Monday, 4 August 2014

The Spoon Theory and me.

I first got to hear about the spoon theory 5 years ago, in fact I did a little blog about it here.  The video shows a lady who suffers from Lupus (another autoimmune condition very similar to rheumatoid arthritis).  I do not suffer from the nausea and temperature problems that she discusses but do most of the other things.  If you have time to watch the video then it will really help put the following paragraphs into context.

After a recent very serious and prolonged flare up of my rheumatoid arthritis I have decided to see how many spoons I generally have on a 'normal' day, so here goes......
  1. Wake up in my own time, go to the loo, get dressed = 1 spoon
  2. Go down stairs = 1 spoon
  3. make breakfast and cup of tea = 1 spoon
  4. brush teeth and hair, wash face = 1 spoon
  5. catch up on paperwork/emails = 1 spoon
  6. make and eat lunch = 1 spoon
  7. go for a swim, shower and get dressed = 3 spoons
  8. make tea for the family = 2 spoons
  9. go upstairs and get into bed = 1 spoon 
So there you go my basic day also has about 12 spoons in it.  At the moment the only way I can do other activities is by swapping it with another, for example, when my husband is home, he will make my breakfast, lunch and often tea - that gives me a whole 4 spoons to use on other activities.  Here are some of the other things that I like to do:

  1. Drive to church, stay sitting in an upright chair and drive home= 3 spoons.
  2. Sit and crochet for a couple of hours (only possible when hands are not to sore) = 1 spoon.
  3. Water my garden = 1 spoon
  4. Walk my dog = 2 spoons
  5. drive to a friends for a coffee = 2 spoons
  6. go shopping for an hour = 3 spoons
  7. drive to the beach for a few hours with a sea swim = 4 spoons.
  8. have a friend round for coffee = 1 spoon
  9. do some sewing with my machine = 2 spoons
So to do any of these at the moment, I have to not do some of things in that first list of 9 activities.  And I'm afraid it doesn't end there, life is messy and so there are other things that come in and demand spoons from me........
  1. An unexpected emotional telephone conversation = 2 spoons.
  2. Tackling the ironing mountain = 3 spoons.
  3.  An extra car journey to take something to school for one of the children if they have forgotten something = 1 spoon.
  4. Parents evenings at school = 3 spoons.
  5. doctor/hospital appointments for me or the children = 2 spoons
  6. A trip to the shops for something for tea = 1 spoon
  7. Taking/ fetching the children from after school activities = 1 spoon for each journey.
  8. Bumping into a friend whist out and standing chatting for 10 minutes = 1 spoon.
  9. Getting petrol for the car = 1 spoon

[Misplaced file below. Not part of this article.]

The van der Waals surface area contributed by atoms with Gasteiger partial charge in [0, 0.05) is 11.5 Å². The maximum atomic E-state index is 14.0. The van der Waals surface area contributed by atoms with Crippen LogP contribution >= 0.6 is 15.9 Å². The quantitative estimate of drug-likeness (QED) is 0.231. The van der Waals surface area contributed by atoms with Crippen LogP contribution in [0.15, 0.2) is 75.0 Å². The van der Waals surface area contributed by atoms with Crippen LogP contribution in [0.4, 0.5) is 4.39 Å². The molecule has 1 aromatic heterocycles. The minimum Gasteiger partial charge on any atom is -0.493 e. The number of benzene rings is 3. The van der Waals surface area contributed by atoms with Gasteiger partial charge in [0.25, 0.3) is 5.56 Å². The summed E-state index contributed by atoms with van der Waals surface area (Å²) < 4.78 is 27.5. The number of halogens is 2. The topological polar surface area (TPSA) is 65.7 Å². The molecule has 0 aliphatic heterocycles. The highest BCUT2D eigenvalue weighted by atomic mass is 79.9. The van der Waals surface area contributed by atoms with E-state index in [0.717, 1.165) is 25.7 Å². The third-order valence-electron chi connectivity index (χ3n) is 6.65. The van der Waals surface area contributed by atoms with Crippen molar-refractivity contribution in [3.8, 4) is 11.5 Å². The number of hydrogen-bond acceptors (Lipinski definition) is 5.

Now the thing about that third list is that any of these always have to take priority over the second list, and problems really occur when I have got to do all the things in the first list and then some of things in the third list.  This will inevitably mean that I end up borrowing spoons from other days which means it is highly likely that I will end up extra fatigued, which makes me vulnerable to become ill or have another flare up.

On top of having to think about all these lists all the time, in order to be able to get done the things that need to get done in a day (and sometimes the things I WANT to do in a day), I also have to acknowledge that there is a spoon thief out there.  My thief comes in the guise of fatigue,illness and flare ups.  Like a thief, I never really know when they are going to strike.  Sometimes as I mentioned before I leave a window open by doing too much, which allows the thief easy access to my spoons.  So what do I do when the thief strikes?

If my husband is at work it means not doing some of the things in list one, so I might not get dressed or go downstairs, this is okay as long as one of my children is happy to bring me a cup of tea and maybe a bit of breakfast.  Phone calls and emails have to wait.  The children may have to make their own tea if dad is at work.  The one activity that I will try all out to do is my swimming as the benefit to my joints of moving them in water is proven to be positive.  However I have to be content not to even swim if I'm bad and just move in the water, have a quick shower and not dry my hair.

On the whole I seem to get through my days okay.  I am however human and I do sometimes feel sorry for myself.  This happened to me yesterday when I went to church and heard all about the holiday club that had been on for children - just 3 years ago this was part of my job.  Now even just getting to the service was an effort.  I know that I shouldn't look back and compare then to now, but sometimes you just can't help it, it just suddenly slaps you in the face.  I nearly didn't go to church because I knew it might make me sad, but then I feel bad and selfish for not supporting the great work that is going on.

In a world where everyone seems to be defined by who they are and what they do for a living it can be very difficult to continually have to make an excuse for not fitting into that definition.  Not that I think the definition is correct, but going against the grain is difficult at the best of times!!!

So there you go, you now know a little more about what goes on in my head.  It's a good job God blessed me with a reasonably organised nature otherwise I don't know how I would manage!

Take care for now,    Jane x.

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